Hello. I'm new to Mathcad, and I'm trying out some symbolic variable definitions. Can I define a variable like this? :
I have tried to mimic the w^2 term, but I am unable to set an assignment statement.
Thanks in advance.
Solved! Go to Solution.
Use the literal subscript.
And if you experience troubles, show and attach your worksheet.
What are you trying to do after you made the assignment?
If you really try to ASSIGN, you can only use the variable itself, not its squared value.
Use the literal subscript.
And if you experience troubles, show and attach your worksheet.
What are you trying to do after you made the assignment?
If you really try to ASSIGN, you can only use the variable itself, not its squared value.
Being new to Mathcad, I've tried to absorb as much as I can from the tutorials, but sometimes it's as simple as understanding what I can/can't do. I repeated the logic you showed above, and it seems to work fine. The reason that I wanted to write the formula in the form that I did is because I may be solving for w_c1, c_c1, or u_c1, depending on the conditions of the problem that I'm solving. Obviously, I would just edit the "solve" statement to change the variable that I'm solving for.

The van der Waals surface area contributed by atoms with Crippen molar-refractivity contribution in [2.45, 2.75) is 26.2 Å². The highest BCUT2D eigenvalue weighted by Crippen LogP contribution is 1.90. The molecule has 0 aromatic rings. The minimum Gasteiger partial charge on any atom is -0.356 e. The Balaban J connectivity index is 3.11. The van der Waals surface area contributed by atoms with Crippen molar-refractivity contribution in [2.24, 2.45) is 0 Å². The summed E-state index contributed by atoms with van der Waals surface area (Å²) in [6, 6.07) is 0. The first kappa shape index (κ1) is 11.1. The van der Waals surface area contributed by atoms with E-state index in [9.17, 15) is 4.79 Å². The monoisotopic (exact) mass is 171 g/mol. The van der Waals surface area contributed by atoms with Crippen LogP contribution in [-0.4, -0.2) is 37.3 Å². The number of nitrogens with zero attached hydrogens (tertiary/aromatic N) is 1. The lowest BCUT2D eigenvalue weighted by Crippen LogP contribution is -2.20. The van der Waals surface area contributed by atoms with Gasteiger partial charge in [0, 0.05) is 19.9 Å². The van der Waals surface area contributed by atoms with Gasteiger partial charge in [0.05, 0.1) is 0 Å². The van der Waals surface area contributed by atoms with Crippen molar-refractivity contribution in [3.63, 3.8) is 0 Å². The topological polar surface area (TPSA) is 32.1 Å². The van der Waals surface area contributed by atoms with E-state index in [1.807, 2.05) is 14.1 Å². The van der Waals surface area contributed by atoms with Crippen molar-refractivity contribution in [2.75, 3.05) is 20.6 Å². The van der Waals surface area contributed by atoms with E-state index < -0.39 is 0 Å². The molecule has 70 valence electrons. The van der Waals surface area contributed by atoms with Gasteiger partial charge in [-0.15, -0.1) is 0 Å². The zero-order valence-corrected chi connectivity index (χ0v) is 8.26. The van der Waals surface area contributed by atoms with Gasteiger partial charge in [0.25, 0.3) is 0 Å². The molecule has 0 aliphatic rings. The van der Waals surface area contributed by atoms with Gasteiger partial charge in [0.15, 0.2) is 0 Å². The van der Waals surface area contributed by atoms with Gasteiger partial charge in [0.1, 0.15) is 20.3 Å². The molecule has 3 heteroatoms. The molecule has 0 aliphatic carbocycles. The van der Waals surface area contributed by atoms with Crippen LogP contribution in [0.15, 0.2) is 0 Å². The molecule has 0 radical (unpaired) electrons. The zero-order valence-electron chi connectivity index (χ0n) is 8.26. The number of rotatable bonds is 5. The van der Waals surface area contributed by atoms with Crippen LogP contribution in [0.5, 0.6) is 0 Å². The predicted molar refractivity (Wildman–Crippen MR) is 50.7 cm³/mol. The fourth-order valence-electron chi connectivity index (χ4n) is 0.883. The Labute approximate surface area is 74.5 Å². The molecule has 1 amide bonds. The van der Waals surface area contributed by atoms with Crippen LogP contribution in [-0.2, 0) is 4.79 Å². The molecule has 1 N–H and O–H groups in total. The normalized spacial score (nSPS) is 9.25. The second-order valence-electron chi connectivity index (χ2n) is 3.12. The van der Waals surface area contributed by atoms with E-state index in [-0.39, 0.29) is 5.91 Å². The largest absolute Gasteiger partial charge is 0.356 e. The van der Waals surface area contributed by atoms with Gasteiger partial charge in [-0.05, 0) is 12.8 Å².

Any thoughts on that approach, or better ways to set this up?
If you need both solutions, you probably have to stick with the symbolic "solve". If a single numeric result suffices, you may also use either a numeric solve block or the "root" command in one of its two flavours.
You may assign the result of the symbolic evaluation a variable and access the single values using the vector/matrix index (in the pic a numeric eval as well a symbolic one is shown)
You may as well turn the calculation into a function of the two input values and use it to compare the results for different inputs:
Again you can use this function either with symbolic or with numeric evaluation:
In case only the non-negative result is of interest you may use the "assign" modifier. Primes symbolic is rather weak compared to real symbolic math programs like Maple or Mathematica and so "assign" only works the way you may intend it if you are lucky.
Here you see a rather silly result because Prime should know that the sum of the squares of real numbers can't be negative:
But, surprise! When we actually use this function we get exactly what we intended - the non-negative solution only.
Using for variable name, is also can, but not recommended.